Ten Startups at Qualcomm Robotics Accelerator Make Their Big Debut

Qualcomm (NASDAQ: QCOM) staged a pretty good sendoff in San Diego yesterday for the 10 startups that began the company’s robotics accelerator program 16 weeks ago. Techstars manages the startup-mentoring program in San Diego under a corporate partnership with Qualcomm.

The wireless technology giant held its inaugural “Demo Day” for the Qualcomm Robotics Accelerator in the opulent Fairmont Grand Del Mar resort hotel. More than 400 people attended, including about 100 investors, Qualcomm officials said.

Demo days may be nothing new in the Bay Area, where Y Combinator has been operating since 2005, or in tech hubs like Seattle, Boston, and Boulder, CO, where Techstars began in 2006. But in the California cul de sac that is San Diego, the idea of holding a big event for robotics startups to make their entrée into the real world is still pretty exciting.

As the world’s biggest wireless chipmaker, Qualcomm used the occasion to showcase its expertise in technologies considered crucial to robotics, such as computer vision, machine learning, and sensing.

“Our biggest goal here is to foster innovation, and to support these companies,” said Houman Haghighi, a Qualcomm Ventures staff manager overseeing the Qualcomm Robotics Accelerator.

Other executives offered similar comments, saying the mentoring program represents an opportunity for Qualcomm to kickstart the robotics ecosystem.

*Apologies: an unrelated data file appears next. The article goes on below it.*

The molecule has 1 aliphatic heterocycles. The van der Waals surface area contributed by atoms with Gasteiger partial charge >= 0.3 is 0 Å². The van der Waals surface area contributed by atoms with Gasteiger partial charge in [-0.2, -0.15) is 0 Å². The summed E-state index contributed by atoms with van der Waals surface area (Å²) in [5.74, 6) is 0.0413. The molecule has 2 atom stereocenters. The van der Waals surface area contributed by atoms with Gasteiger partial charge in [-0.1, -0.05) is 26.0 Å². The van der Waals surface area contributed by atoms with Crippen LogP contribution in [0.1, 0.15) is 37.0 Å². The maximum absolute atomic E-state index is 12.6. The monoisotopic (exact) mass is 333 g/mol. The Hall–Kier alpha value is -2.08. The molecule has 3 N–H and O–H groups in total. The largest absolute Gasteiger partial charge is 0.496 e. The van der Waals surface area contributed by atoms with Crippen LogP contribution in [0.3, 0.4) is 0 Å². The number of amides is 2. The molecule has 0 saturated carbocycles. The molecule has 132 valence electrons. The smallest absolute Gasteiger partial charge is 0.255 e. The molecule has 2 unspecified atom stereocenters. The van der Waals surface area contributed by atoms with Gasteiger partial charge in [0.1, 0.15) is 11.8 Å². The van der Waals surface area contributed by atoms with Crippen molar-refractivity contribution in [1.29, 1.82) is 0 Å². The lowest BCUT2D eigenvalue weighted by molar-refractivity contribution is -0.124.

Techstars' Ryan Kuder, center, huddles with startup teams before the show.

Techstars’ Ryan Kuder, center, huddles with startup teams before the show.

For example, before the demos began, Qualcomm announced the introduction of “Snapdragon Flight,” a new integrated circuit board designed to help manufacturing partners quickly go to market with drones used chiefly as “flying cameras.” The chipset, along with an integrated reference platform and advanced software, is intended to enable drone makers to sell “consumer-friendly flying cameras” for less than $300, said Hugo Swart, a product management executive with Qualcomm Technologies.

“No one else has the scale, breadth, and technology expertise to lead in robotics” the way Qualcomm does, Swart told the crowd.

That sounds a lot like the business model for Qualcomm’s smartphone business. But it’s still unclear whether the wireless giant can build the same kind of protective ecosystem in robotics that it has in the wireless communications business.

To some robotics experts in the audience, a preferred model for the industry is the kind of open source software operating system and robotics development platform that was introduced years ago by Willow Garage, the renowned Silicon Valley robotics lab that’s no longer in business.

Swart later said that the company intends to support both approaches. Still, it’s worth noting that Qualcomm has traditionally made most of its money from technology licensing, so it will be interesting to see how this issue shakes out as the robotics industry matures.

In the meantime, here’s a rundown on … Next Page »

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Bruce V. Bigelow is the editor of Xconomy San Diego. You can e-mail him at bbigelow@xconomy.com or call (619) 669-8788 Follow @bvbigelow

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